|you just argued that you can fit into anything between a 54 and||bill|
May 5, 2003 1:26 PM
|a 58, with, I guess, a preference for a 56 or 57, but then you went on to talk about critical fit, implying that it . . . has . . . to . . . be . . . just . . . right. Maybe it's me, but I see your point in your example more than your words. I think you proved rather well that you can make a close enough fit fit. I read the poster to be talking about slight variations in, for example, relative top tube lengths and STA's among manu's, the kind of esoteric stuff that scares people away from a bike as "ill-fitting," when I think that your example shows that you can work around some apparently dramatic differences pretty well. No one is saying that, if a 54 fits, don't worry about getting a 58, but, instead, that, look, if you're within spitting distance and this one has a 54 cm top tube but that one has a 53.5, don't worry about it; it can be made to fit. Go with the color you like, or whatever.|
|fit is over rated....||Bruno S|
May 5, 2003 1:48 PM
|What I was saying is that if this is your first road bike purchase do not worry about the difference in geometry between a Trek, Cannondale, Lemond, etc.
As long as it's your right size (e.g. 58cm) the small differences in geometry between brands are not a big deal.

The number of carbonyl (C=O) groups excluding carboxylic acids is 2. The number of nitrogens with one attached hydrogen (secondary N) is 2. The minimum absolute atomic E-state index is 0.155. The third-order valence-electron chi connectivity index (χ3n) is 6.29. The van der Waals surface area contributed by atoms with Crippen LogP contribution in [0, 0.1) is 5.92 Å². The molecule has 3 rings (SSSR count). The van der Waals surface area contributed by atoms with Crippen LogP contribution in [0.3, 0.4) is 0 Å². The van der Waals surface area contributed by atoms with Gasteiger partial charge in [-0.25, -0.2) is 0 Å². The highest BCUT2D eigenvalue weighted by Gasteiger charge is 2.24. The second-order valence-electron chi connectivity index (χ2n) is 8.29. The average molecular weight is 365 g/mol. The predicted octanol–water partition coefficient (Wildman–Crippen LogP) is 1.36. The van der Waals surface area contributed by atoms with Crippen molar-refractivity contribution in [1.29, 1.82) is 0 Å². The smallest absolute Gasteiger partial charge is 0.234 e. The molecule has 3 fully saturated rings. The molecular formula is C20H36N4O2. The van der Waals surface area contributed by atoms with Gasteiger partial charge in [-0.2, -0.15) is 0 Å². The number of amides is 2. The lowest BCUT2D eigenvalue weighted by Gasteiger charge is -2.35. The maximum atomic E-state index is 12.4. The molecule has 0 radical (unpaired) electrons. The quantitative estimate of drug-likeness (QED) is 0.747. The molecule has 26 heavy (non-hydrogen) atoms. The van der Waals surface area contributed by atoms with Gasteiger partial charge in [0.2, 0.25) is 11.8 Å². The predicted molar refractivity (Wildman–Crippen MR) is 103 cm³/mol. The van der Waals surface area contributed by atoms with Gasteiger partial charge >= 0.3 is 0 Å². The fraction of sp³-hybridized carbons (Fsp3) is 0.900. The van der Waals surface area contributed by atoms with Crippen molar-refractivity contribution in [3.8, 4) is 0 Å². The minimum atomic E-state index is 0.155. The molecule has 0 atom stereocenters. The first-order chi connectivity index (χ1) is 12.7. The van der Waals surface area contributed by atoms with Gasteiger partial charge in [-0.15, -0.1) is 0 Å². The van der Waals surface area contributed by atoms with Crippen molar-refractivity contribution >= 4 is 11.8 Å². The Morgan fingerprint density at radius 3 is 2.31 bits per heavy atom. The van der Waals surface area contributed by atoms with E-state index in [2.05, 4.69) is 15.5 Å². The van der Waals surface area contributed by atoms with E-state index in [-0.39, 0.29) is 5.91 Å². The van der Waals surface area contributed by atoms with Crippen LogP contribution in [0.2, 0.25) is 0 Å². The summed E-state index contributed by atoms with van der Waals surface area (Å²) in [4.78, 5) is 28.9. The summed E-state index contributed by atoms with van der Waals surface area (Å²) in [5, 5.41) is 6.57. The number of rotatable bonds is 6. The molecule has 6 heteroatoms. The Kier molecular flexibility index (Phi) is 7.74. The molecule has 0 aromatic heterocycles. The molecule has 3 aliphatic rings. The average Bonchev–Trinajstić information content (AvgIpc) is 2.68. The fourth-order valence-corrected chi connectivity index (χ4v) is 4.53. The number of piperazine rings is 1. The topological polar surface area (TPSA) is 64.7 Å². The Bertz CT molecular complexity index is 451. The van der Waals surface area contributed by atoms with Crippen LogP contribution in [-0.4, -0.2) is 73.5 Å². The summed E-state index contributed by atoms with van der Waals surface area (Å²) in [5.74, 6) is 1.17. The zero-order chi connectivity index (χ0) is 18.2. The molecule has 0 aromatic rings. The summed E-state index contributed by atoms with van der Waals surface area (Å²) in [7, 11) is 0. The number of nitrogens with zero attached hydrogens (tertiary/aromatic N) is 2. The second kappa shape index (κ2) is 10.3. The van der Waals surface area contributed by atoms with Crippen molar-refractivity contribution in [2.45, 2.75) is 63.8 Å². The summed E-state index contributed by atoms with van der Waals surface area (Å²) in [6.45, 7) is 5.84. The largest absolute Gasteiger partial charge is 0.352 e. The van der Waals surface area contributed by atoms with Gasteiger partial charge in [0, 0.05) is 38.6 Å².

|Yes, this is what i originally meant.||Nomatt|
May 5, 2003 3:04 PM
|i didnt mean i would settle for a 54 if i really needed a 58, what i meant was is there a big difference between a Trek 58 and a Cannondale 58, so Bruno gets what i am saying. of course i will find a bike of the correct size; i just wanted to know if i had to try 7 different manufacturers 58s to see which fit best, or whether they all have the same basic geometry. thanks again|
|re: "Fit" of entry level bikes question (sorta long . . .)||kjr39|
May 5, 2003 5:14 PM
|Regarding the ps part of your message. Just so you know, the Trek 1000 isn't made in Wisconsin... It's made in Taiwan. Treks aren't made in Winconsin until the 2000 and up...|
|i know :( what bikes are made in U.S.?||Nomatt|
May 5, 2003 6:01 PM
|at least Trek Inc. is still based in WI right? its getting harder and harder to buy US products. what bikes are made in the US? lemond, cannondale . . .? thanks|| |